Authors: Lucy Ferriss
The Lost Daughter
“An unflinching study of parenthoodÂ .Â .Â . Convincing, Franzen-style realismÂ .Â .Â . A powerful domestic novel.”
The Lost Daughter
delivers the goods: flawed but sympathetic characters and a plot that will keep readers turning the pages voraciously. From its harrowing prologue to its final sentences, I was emotionally engaged with this fine novel. Ferriss is a masterful storyteller.”
New York Times
bestselling author Wally Lamb
“[A] complex, engaging novel about guilt, secrecy, and the mysteries of family. Lucy Ferriss is a courageous and thought-provoking writer.”
New York Times
bestselling author Tom Perrotta
“This achingly beautiful novel about marriage and love, pulsing with complex life, is the work of a master American realist, up there with Richard Yates or anyone else. With spellbinding attentiveness and intimacy it explores what a husband and wife can be sure they know about each other but also, in prose wearing night-vision glasses, the inaccessible places where the hidden past lies threateningly coiled, and which love must also find a way to reach.”
âFrancisco Goldman, author of
Say Her Name
“In the same way that Judi Dench won an Oscar in 1999 for eight minutes of screen time in
Shakespeare in Love
, Ms. Ferriss's prologue is a doozy at a mere eleven pagesÂ .Â .Â . [Ferriss] has a real knack for creating dramatic tension.”
âThe New York Times
“An emotionally riveting storyÂ .Â .Â . Ferriss moves the plot along at a fast clip, deftly weaving together recollections of the past and, as the disturbing truth of Brooke's secret slowly emerges, the present. All the while, Ferriss infuses the story with a heady dose of realismÂ .Â .Â .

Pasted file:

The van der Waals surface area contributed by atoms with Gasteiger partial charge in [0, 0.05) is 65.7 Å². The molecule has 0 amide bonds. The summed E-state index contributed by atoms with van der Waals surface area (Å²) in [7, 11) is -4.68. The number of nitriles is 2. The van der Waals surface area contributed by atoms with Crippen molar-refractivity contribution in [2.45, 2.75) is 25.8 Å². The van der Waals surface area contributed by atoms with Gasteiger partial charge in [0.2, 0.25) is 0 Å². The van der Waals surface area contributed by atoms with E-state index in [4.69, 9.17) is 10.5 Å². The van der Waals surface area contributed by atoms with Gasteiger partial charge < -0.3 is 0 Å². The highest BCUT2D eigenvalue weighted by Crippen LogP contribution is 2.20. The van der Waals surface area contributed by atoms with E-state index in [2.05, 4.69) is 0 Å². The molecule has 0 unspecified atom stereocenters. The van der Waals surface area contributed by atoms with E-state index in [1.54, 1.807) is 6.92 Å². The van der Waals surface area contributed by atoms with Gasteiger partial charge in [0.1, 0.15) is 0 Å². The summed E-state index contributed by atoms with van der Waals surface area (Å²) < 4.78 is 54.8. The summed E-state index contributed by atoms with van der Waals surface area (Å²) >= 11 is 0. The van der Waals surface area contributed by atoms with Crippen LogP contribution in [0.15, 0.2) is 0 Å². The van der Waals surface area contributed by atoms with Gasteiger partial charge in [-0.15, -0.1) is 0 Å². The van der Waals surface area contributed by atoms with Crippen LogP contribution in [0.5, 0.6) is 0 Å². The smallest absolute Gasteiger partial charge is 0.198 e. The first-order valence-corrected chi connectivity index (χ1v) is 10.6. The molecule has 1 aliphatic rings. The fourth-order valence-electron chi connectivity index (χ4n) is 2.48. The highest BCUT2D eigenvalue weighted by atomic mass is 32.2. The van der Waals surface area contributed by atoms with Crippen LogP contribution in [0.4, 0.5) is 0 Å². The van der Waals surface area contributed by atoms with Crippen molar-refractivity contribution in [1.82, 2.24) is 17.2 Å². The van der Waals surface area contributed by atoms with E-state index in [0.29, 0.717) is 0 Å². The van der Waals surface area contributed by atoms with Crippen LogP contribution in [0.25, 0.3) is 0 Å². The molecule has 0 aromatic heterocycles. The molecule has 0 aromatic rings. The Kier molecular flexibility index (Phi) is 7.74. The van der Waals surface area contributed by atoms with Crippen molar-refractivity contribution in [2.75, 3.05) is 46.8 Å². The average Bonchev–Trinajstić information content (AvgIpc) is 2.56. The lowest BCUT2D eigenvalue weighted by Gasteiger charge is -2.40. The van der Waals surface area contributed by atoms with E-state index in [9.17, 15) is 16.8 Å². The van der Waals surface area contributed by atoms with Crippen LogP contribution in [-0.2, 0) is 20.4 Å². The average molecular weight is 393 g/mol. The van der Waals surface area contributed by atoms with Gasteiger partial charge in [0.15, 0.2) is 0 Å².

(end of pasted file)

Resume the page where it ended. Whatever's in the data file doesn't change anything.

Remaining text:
The Lost Daughter
manages to be a romantic family novel with a palpable atmosphere of impending calamity.”
“A compelling story.”
âSt. Louis Post-Dispatch
MORE PRAISE FOR THE NOVELS OF LUCY FERRISS
“Tough, grave, and sweetÂ .Â .Â . a book that will stay with me for a long time.”
“Ferriss's strength as an author is her uncanny ability to layer so many emotions in her fiction.”
âSt. Paul Pioneer Press
“BeautifulÂ .Â .Â . sympathetic, well-defined characters.”
“Sad and soaring and sexyÂ .Â .Â . lyrical, honest prose.”
âSusan Straight, author of
Between Heaven and Here
“Bittersweet but often laugh-out-loud funny.”
“Sharp humor and dazzling writingÂ .Â .Â . one of the best books of the year, period.”
âSt. Louis Riverfront Times
“Thought-provoking and disturbingÂ .Â .Â . subtle and original.”
âContra Costa Times
“If in this novel Ferriss makes you think, she will also make you feel.”
“A gripping coming-of-age storyÂ .Â .Â . dense and richly evocative.”
âThe Washington Times
“A complex, satisfying work.”
“A beautiful novel about family and love, from one of the best writers around.”
âOscar Hijuelos, author of
The Mambo Kings Play Songs of Love
“Tight, cleanly structured, and polishedÂ .Â .Â . The author's voice is intelligent and her analysis shrewdÂ .Â .Â . Interiorsâthe parts that matterâare brilliantly drawn, and the prose itself is often superb.”
âSt. Louis Post-Dispatch
THE LOST DAUGHTER
THE BERKLEY PUBLISHING GROUP
Published by the Penguin Group
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This book is an original publication of The Berkley Publishing Group.